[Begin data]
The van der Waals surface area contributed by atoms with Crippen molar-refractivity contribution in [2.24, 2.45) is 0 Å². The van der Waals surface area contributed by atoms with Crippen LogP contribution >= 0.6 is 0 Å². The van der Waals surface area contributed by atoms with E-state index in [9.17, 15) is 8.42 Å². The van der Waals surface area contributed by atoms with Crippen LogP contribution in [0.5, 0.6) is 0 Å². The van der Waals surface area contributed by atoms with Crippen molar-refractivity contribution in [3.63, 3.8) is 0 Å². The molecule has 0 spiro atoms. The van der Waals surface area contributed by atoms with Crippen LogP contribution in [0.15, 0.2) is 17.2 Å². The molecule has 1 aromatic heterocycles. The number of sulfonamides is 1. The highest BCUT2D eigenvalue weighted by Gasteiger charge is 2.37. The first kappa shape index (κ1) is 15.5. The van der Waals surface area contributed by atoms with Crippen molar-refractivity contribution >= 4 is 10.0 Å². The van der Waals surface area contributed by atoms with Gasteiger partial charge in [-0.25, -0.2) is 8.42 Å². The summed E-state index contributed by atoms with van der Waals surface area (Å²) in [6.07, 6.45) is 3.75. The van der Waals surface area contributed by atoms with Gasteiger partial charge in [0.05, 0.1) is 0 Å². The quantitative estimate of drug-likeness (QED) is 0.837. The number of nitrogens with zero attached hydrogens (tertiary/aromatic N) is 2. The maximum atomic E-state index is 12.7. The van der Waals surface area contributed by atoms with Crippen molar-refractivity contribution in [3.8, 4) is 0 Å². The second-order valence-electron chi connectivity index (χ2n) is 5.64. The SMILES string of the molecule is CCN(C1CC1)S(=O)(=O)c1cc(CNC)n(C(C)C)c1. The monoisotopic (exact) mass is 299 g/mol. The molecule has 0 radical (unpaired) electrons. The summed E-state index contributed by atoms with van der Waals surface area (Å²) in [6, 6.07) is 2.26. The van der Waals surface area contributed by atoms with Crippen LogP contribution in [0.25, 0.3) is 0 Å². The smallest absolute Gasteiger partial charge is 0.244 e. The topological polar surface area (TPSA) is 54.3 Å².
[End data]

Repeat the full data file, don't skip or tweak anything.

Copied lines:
The van der Waals surface area contributed by atoms with Crippen molar-refractivity contribution in [2.24, 2.45) is 0 Å². The van der Waals surface area contributed by atoms with Crippen LogP contribution >= 0.6 is 0 Å². The van der Waals surface area contributed by atoms with E-state index in [9.17, 15) is 8.42 Å². The van der Waals surface area contributed by atoms with Crippen LogP contribution in [0.5, 0.6) is 0 Å². The van der Waals surface area contributed by atoms with Crippen molar-refractivity contribution in [3.63, 3.8) is 0 Å². The molecule has 0 spiro atoms. The van der Waals surface area contributed by atoms with Crippen LogP contribution in [0.15, 0.2) is 17.2 Å². The molecule has 1 aromatic heterocycles. The number of sulfonamides is 1. The highest BCUT2D eigenvalue weighted by Gasteiger charge is 2.37. The first kappa shape index (κ1) is 15.5. The van der Waals surface area contributed by atoms with Crippen molar-refractivity contribution >= 4 is 10.0 Å². The van der Waals surface area contributed by atoms with Gasteiger partial charge in [-0.25, -0.2) is 8.42 Å². The summed E-state index contributed by atoms with van der Waals surface area (Å²) in [6.07, 6.45) is 3.75. The van der Waals surface area contributed by atoms with Gasteiger partial charge in [0.05, 0.1) is 0 Å². The quantitative estimate of drug-likeness (QED) is 0.837. The number of nitrogens with zero attached hydrogens (tertiary/aromatic N) is 2. The maximum atomic E-state index is 12.7. The van der Waals surface area contributed by atoms with Crippen molar-refractivity contribution in [3.8, 4) is 0 Å². The second-order valence-electron chi connectivity index (χ2n) is 5.64. The SMILES string of the molecule is CCN(C1CC1)S(=O)(=O)c1cc(CNC)n(C(C)C)c1. The monoisotopic (exact) mass is 299 g/mol. The molecule has 0 radical (unpaired) electrons. The summed E-state index contributed by atoms with van der Waals surface area (Å²) in [6, 6.07) is 2.26. The van der Waals surface area contributed by atoms with Crippen LogP contribution in [0.25, 0.3) is 0 Å². The smallest absolute Gasteiger partial charge is 0.244 e. The topological polar surface area (TPSA) is 54.3 Å².